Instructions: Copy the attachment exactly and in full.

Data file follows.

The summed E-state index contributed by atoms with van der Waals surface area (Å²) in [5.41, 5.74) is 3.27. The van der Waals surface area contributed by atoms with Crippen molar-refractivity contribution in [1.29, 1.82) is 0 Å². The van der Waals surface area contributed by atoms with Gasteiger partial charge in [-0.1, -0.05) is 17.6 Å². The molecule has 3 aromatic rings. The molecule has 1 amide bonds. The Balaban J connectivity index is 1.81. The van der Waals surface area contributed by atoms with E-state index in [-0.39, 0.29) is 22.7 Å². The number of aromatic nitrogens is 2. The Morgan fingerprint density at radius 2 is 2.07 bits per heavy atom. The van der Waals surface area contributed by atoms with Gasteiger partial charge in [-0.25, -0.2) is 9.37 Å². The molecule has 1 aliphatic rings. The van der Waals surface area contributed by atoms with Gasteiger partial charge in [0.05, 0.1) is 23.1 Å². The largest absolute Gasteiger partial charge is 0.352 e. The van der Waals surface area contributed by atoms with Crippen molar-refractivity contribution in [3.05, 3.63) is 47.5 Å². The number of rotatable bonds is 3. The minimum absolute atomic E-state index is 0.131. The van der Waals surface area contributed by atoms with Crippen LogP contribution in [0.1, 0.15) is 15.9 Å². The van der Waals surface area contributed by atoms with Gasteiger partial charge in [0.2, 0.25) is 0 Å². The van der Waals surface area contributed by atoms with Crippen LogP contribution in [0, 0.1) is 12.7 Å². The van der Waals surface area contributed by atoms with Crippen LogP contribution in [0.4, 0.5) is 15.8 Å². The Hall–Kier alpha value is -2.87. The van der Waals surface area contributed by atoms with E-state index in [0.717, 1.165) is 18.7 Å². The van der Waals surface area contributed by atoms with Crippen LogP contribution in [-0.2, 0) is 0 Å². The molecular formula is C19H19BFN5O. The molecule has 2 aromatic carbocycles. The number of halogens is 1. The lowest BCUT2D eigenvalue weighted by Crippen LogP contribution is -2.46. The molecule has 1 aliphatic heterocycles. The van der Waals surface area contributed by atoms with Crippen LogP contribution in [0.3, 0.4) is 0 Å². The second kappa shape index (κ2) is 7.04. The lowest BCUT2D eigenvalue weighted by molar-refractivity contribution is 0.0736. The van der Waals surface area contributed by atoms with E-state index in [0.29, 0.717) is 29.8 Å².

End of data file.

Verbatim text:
The summed E-state index contributed by atoms with van der Waals surface area (Å²) in [5.41, 5.74) is 3.27. The van der Waals surface area contributed by atoms with Crippen molar-refractivity contribution in [1.29, 1.82) is 0 Å². The van der Waals surface area contributed by atoms with Gasteiger partial charge in [-0.1, -0.05) is 17.6 Å². The molecule has 3 aromatic rings. The molecule has 1 amide bonds. The Balaban J connectivity index is 1.81. The van der Waals surface area contributed by atoms with E-state index in [-0.39, 0.29) is 22.7 Å². The number of aromatic nitrogens is 2. The Morgan fingerprint density at radius 2 is 2.07 bits per heavy atom. The van der Waals surface area contributed by atoms with Gasteiger partial charge in [-0.25, -0.2) is 9.37 Å². The molecule has 1 aliphatic rings. The van der Waals surface area contributed by atoms with Gasteiger partial charge in [0.05, 0.1) is 23.1 Å². The largest absolute Gasteiger partial charge is 0.352 e. The van der Waals surface area contributed by atoms with Crippen molar-refractivity contribution in [3.05, 3.63) is 47.5 Å². The number of rotatable bonds is 3. The minimum absolute atomic E-state index is 0.131. The van der Waals surface area contributed by atoms with Crippen LogP contribution in [0.1, 0.15) is 15.9 Å². The van der Waals surface area contributed by atoms with Gasteiger partial charge in [0.2, 0.25) is 0 Å². The van der Waals surface area contributed by atoms with Crippen LogP contribution in [0, 0.1) is 12.7 Å². The van der Waals surface area contributed by atoms with Crippen LogP contribution in [0.4, 0.5) is 15.8 Å². The Hall–Kier alpha value is -2.87. The van der Waals surface area contributed by atoms with E-state index in [0.717, 1.165) is 18.7 Å². The van der Waals surface area contributed by atoms with Crippen LogP contribution in [-0.2, 0) is 0 Å². The molecular formula is C19H19BFN5O. The molecule has 2 aromatic carbocycles. The number of halogens is 1. The lowest BCUT2D eigenvalue weighted by Crippen LogP contribution is -2.46. The molecule has 1 aliphatic heterocycles. The van der Waals surface area contributed by atoms with Crippen LogP contribution in [0.3, 0.4) is 0 Å². The second kappa shape index (κ2) is 7.04. The lowest BCUT2D eigenvalue weighted by molar-refractivity contribution is 0.0736. The van der Waals surface area contributed by atoms with E-state index in [0.29, 0.717) is 29.8 Å².